Love’s Labour’s Lost. William Shakespeare
This play has an unusual ending for a Shakespearean comedy. Instead of every character getting married at the end, news of a death causes each couple to separate for a year. In the case of the King of Navarre and the French Princess, the King gives her a gift of diamonds. At the beginning of the final scene, the ladies enter –

Princess: Sweet hearts, we shall be rich ere we depart,
If fairiings come thus plentifully in:
A lady wall’d about with diamonds!
Look you what I have from the loving king.

Rosaline: Madame, came nothing else along with that?

Princess: Nothing but this! yes, as much love in rhyme
As would be cramm’d up in a sheet of paper,
Writ o’ both sides the leaf, margent and all,
That he was fain to seal on Cupid’s name.

So the Princess values the diamonds as a more important sign of the King’s love than the poem he wrote for her. This play was written in 1597, a hundred years after the first diamond engagement ring was given by Archduke Maximillian of Austria to Mary of Burgundy. So the association of diamonds with the promise of marriage seems to be more than an occasional thing among the European elite.

Cymbeline. William Shakespeare
A play set in Roman Britain, it has a complicated plot and critics either love it or hate it. But a diamond ring is at the centre of the plot. Cymbeline is a British chief. His daughter, Imogen falls in love with a Roman, Posthumus. When Cymbeline hears of this he banishes Posthumus. Before Posthumus is banished, he gives Imogen a bracelet and she gives him a diamond ring.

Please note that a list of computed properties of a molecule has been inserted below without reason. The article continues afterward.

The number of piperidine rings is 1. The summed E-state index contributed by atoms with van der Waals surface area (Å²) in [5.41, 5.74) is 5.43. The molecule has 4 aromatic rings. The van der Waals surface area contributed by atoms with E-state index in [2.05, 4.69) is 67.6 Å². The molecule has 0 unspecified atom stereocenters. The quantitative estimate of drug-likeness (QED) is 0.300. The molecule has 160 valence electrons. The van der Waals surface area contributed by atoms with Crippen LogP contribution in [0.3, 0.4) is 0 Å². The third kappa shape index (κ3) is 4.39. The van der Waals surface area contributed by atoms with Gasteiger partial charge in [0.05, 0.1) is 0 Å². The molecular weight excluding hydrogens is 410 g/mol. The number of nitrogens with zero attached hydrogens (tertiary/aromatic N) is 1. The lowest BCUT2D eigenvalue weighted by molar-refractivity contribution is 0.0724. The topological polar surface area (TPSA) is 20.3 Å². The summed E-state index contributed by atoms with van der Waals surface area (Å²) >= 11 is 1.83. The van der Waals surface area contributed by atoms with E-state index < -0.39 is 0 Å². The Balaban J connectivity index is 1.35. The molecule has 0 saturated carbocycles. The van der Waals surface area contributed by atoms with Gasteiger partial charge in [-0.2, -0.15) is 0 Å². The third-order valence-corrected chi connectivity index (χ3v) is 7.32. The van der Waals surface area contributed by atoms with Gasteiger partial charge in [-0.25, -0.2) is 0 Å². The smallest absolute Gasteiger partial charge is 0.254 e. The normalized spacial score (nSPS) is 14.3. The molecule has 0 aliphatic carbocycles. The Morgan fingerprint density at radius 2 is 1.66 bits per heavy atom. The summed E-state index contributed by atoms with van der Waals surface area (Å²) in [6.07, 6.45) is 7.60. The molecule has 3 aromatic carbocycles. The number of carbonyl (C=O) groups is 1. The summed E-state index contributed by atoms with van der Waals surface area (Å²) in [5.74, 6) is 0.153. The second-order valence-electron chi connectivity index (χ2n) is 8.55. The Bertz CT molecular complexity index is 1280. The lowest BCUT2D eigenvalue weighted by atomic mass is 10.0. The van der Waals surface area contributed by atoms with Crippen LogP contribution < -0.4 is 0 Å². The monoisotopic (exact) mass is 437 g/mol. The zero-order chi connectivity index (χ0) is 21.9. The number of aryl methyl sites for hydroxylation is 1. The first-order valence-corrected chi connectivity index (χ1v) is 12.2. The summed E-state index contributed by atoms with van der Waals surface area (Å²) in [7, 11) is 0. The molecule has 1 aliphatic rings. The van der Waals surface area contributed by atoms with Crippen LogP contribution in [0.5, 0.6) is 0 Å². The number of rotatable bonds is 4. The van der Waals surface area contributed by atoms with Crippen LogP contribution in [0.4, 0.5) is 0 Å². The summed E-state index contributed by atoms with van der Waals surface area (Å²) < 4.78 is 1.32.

In Rome, Posthumus brags about how loyal Imogen is, just like the diamond he gave her. Jachimo bets with him that he can seduce her. But Posthumus compares the hardness of his diamond to Imogen’s ability to resist Jachimo.

As it happens, Imogen does reject Jachimo, but he manages to learn enough about her for him to pretend that he did, in fact, seduce her. When he hears that Imogen was unfaithful, Posthumus doesn’t think the diamond is so beautiful anymore –

Posthumus: It is a basilisk unto mine eye,
Kills me to look on’t.

But the diamond is also the item which brings the truth to light. Imogen’s father recognises the ring and Jachimo is made to admit his slander. Both woman and diamond are beautiful to Posthumus again.

For Shakespeare, the ideal woman needs to be beautiful, loyal and chaste. These are qualities which he also associates with diamonds.

The Jew of Malta. Christopher Marlowe
Barabas is the Jew of the title. After the Governor of Malta seizes all Jewish property on the island to pay off the Turks and stop them from attacking, Barabas embarks on a course of bloody revenge against the Christians. He starts by using his daughter Abigail to cause a fight which kills both the Governor’s son, Lodowick, and his friend. Abigail was in love with the Lodowick and she converts to Christianity and becomes a nun. Barabas murders her and a lot of priests.

Next, he helps the Turks to capture the city and they appoint him as governor as a reward. But then he switches to the Christian side and plots to kill the Turkish prince and a whole lot of other people too. But the former governor manages to foil the plot and Barabas ends up boiling alive in a vat, which he intended for the Turkish prince. The Turks and the Christians come to terms and agree not to fight with each other again.